Family joy for land

2015-08-04 06:00
The Davids family walk with mayor Patricia de Lille on the four hectares of land that was handed back to them after 50 years. The family lost the land during apartheid. 

Chevon Booysen

The Davids family walk with mayor Patricia de Lille on the four hectares of land that was handed back to them after 50 years. The family lost the land during apartheid. PHOTO: Chevon Booysen

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A family from Lotus River is overjoyed after getting back the land they lost during apartheid.

The Davids family, who were relocated right across the road from the land, says they are overjoyed to finally have the four-hectare piece of land, valued at R1.8m, back.

The handover by the City of Cape Town was done on the piece of land, on the corner of Bays Water Road and Sixth Avenue, on Tuesday last week with mayor Patricia de Lille. The ceremony was bitter sweet as the original claimants, couple Garaniesa and Doud Davids, passed away years ago.

Nazeem Davids, their eldest son, said: “It is a dream come true for our family after all these years. It is a pity our parents could not witness this moment of hope and joy.”

The eldest sister, Asa Davids, can recount fond memories of living on the land before it was taken from them.

“Here used to be bush but my siblings and I used to play here all the time. Winter was a favourite time for us because then it was muddy and we could play freely,” she says.

Asa says it was tough growing up but they were grateful for their parents’ hard work.

“They were hard-working parents who did everything they could to survive. My mother sold fruit and flowers for a living but she made it work for us as a family because both of them just wanted the best for us,” she says.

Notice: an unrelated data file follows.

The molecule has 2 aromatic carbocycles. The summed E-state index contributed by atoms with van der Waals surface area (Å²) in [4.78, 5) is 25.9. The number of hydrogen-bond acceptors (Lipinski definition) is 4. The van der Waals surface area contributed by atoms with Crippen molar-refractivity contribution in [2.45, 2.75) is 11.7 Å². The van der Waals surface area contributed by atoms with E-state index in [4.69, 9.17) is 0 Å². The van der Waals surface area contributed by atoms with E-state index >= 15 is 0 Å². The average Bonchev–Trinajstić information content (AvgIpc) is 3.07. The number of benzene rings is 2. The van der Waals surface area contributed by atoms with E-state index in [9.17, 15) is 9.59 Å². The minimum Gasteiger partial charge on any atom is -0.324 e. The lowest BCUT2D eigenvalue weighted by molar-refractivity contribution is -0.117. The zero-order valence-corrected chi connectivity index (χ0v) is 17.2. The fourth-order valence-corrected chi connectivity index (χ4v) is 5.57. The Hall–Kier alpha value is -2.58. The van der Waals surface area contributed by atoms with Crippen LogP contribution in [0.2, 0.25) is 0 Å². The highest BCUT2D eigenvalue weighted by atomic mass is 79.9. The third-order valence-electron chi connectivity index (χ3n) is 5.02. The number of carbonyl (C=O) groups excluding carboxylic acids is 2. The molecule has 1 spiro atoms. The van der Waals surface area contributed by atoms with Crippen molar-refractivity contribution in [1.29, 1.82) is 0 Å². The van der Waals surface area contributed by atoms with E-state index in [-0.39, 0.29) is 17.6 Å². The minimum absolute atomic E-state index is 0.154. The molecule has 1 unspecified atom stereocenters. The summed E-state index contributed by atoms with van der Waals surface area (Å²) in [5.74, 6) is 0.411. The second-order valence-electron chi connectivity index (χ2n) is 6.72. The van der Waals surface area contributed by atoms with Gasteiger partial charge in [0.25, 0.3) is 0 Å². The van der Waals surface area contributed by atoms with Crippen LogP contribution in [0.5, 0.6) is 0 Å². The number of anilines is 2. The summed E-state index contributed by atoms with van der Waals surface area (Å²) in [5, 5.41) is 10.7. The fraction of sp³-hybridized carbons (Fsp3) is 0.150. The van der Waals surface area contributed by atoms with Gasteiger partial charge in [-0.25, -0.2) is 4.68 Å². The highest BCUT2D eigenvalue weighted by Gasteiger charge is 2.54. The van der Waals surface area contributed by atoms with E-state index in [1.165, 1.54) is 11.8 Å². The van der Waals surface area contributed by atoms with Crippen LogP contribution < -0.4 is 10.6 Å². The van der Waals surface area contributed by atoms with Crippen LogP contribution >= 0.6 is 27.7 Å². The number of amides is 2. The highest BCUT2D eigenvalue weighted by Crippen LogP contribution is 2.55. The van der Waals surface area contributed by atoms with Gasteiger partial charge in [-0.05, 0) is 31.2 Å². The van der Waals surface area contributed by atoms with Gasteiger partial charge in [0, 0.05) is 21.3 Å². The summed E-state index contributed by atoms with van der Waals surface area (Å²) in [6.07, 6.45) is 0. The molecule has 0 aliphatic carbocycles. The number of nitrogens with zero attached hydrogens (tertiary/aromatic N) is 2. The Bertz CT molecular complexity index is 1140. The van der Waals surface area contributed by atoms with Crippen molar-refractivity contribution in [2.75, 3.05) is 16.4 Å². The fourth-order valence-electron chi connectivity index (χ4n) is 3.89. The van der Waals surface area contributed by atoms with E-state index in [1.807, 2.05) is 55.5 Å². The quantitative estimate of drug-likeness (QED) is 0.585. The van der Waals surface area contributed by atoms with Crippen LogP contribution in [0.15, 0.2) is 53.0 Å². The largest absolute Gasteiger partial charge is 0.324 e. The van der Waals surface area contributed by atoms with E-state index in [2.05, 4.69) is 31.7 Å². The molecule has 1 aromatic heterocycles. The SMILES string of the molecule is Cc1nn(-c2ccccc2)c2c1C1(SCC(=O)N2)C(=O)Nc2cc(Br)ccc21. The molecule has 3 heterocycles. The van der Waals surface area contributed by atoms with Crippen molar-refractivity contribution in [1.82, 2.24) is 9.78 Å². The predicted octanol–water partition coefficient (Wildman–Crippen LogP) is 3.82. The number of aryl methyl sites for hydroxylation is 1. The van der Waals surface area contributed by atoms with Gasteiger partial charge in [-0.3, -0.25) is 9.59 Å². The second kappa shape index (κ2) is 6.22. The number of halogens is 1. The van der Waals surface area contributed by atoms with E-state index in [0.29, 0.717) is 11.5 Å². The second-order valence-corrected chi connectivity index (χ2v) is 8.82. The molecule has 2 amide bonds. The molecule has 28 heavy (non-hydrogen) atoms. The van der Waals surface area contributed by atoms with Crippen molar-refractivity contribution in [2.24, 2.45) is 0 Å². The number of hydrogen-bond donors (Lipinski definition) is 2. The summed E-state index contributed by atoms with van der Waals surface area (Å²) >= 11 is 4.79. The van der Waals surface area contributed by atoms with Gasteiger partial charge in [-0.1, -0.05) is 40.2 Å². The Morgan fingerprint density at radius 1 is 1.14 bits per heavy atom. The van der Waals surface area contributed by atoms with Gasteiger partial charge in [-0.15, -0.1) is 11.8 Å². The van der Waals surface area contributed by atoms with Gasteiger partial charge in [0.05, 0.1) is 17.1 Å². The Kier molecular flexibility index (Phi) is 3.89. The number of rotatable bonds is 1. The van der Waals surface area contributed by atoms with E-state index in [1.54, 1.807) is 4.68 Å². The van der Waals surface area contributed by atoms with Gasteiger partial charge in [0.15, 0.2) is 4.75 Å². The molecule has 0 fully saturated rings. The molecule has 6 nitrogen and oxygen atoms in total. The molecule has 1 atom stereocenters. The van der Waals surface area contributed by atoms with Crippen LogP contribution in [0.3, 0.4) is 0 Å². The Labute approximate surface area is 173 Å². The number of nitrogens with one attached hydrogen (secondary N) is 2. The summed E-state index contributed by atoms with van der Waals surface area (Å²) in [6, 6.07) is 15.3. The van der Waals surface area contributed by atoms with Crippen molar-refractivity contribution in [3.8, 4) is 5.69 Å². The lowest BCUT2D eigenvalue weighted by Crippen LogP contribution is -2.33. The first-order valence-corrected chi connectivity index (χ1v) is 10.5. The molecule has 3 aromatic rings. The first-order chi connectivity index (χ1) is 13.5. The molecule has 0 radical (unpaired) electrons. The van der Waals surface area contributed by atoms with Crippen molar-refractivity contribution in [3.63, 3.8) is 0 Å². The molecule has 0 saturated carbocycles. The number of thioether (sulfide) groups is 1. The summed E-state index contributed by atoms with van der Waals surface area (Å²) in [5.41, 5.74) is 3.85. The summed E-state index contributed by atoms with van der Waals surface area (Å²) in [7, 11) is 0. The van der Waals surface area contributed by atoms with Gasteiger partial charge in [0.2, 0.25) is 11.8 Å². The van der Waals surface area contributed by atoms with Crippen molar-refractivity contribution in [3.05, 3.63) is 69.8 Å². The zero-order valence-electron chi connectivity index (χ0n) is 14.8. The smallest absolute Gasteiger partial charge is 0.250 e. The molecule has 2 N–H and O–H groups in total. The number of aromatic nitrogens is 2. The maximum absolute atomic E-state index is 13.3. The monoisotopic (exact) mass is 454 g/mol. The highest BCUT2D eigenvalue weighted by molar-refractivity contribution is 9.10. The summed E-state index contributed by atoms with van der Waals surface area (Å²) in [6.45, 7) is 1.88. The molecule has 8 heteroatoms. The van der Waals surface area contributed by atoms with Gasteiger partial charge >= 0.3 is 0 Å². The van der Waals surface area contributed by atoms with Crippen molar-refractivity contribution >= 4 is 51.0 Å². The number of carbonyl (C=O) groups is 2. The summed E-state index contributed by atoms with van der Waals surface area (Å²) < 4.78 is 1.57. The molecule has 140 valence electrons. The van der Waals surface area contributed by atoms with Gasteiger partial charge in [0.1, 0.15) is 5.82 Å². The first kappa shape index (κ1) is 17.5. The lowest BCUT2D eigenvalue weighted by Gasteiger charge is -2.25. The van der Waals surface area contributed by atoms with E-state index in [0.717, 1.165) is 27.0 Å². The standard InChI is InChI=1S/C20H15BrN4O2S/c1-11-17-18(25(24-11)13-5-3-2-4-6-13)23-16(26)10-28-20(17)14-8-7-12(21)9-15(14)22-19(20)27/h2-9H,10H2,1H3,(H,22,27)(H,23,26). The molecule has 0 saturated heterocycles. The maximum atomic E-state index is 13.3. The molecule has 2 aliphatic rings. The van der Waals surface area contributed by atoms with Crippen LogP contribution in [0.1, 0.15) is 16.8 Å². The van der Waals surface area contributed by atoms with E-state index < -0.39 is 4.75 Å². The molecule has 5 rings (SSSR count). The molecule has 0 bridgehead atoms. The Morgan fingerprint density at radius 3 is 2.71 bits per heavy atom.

The siblings say it was unpleasant to live right across the road from the land that they knew was theirs.

During the handover De Lille said she was happy the family got justice after 50 years.

“The Land Act of 1913 was one of the biggest wrongs of our past, causing damage to the lives of millions of South Africans. Its legacy is still one of the biggest issues that our nation faces to date. Land restitution is of great significance to the City of Cape Town because it is one of the greatest opportunities for redress and reconciliation,” she said.

She explained Doud bought the land when he stayed in a corrugated structure on the street. “He stayed in that structure with his wife, Garaniesa, and their eight children. His dream was for his children to have land to build their own houses on one day. To make ends meet, he drove his wife around on their donkey cart while she sold fruit and flowers on the streets of Lotus River,” De ­Lille said.

Lotus River was declared a coloured area in 1961 and Doud bought the land in 1963; two years later it was dispossessed.
It is now exactly 50 years since his family’s forced removal.
“For decades [the couple] had to face the daily pain of looking over this land that was unjustly removed from them. I cannot imagine the pain the late Doud Davids must have endured on a daily basis as his eyes undoubtedly fell on the land that was rightfully his,” De Lille said.

Doud passed away in 1980. Garaniesa lodged the land restitution claim in 1996.

“Even in her final moments on her deathbed in 2011, she called her son Nazeem into the room. There she made him promise that the children would continue to fight this battle,” De Lille said. She congratulated the family and commended them for their patience during the process.
The Davids family says they have not yet decided what to do with the land.

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